Carbon dioxide to methane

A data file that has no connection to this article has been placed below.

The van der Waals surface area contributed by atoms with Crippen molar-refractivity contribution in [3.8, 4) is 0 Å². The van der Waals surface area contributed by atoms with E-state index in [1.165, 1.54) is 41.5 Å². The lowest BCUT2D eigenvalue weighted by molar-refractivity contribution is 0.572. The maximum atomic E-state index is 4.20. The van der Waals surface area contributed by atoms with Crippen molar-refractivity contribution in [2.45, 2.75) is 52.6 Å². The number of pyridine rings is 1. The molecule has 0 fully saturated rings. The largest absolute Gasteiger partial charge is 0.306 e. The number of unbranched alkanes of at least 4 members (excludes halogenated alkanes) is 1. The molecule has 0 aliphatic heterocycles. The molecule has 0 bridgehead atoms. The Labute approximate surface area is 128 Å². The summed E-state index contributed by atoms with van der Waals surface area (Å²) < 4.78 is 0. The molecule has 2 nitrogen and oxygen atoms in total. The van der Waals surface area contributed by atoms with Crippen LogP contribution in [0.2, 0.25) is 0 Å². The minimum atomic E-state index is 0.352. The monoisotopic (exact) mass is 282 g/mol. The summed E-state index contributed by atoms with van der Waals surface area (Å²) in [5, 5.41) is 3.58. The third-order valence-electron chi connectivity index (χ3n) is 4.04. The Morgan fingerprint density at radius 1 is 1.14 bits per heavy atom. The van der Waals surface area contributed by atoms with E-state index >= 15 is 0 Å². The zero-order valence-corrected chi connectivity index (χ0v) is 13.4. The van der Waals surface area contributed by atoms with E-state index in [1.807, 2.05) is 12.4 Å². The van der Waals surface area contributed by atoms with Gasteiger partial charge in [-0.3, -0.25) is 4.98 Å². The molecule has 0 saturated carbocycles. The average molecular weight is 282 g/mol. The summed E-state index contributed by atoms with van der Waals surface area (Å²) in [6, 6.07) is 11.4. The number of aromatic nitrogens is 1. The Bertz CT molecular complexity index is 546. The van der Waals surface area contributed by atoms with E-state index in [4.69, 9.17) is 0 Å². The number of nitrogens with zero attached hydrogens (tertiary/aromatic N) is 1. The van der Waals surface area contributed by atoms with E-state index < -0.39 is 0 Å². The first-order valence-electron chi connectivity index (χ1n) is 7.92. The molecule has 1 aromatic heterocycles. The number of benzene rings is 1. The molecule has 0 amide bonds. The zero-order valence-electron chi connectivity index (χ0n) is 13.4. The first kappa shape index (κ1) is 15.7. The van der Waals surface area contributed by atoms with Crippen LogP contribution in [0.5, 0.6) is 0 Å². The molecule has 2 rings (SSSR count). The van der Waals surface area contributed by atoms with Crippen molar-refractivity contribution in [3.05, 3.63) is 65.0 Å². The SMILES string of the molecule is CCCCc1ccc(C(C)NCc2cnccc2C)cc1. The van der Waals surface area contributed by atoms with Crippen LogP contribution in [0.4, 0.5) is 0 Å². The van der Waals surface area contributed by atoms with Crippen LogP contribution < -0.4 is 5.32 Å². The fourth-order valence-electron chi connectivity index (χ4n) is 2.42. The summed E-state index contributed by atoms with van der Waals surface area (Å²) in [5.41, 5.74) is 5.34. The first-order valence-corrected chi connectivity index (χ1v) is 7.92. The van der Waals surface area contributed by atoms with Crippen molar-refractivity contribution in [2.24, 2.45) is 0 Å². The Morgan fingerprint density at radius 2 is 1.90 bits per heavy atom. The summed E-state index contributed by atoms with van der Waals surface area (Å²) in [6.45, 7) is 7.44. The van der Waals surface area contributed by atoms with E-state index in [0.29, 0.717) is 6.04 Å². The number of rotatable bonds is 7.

A new catalyst developed by chemists at Leiden University can convert carbon dioxide into methane. The conversion could be implemented in a cost-effective and controllable way, according to the catalyst's inventors Marc Koper and Jing Shen. The process involves bubbling CO2 through an acid solution in which sits a low-voltage (0.5 V) graphite electrode. The cobalt-porphyrin catalyst - akin to the core of vitamin B12 - was previously shown to convert CO2 into carbon monoxide and methane with hydrogen as a byproduct. Koper and Shen have now shown for the first time that they can minimise the hydrogen and generate maximum methane.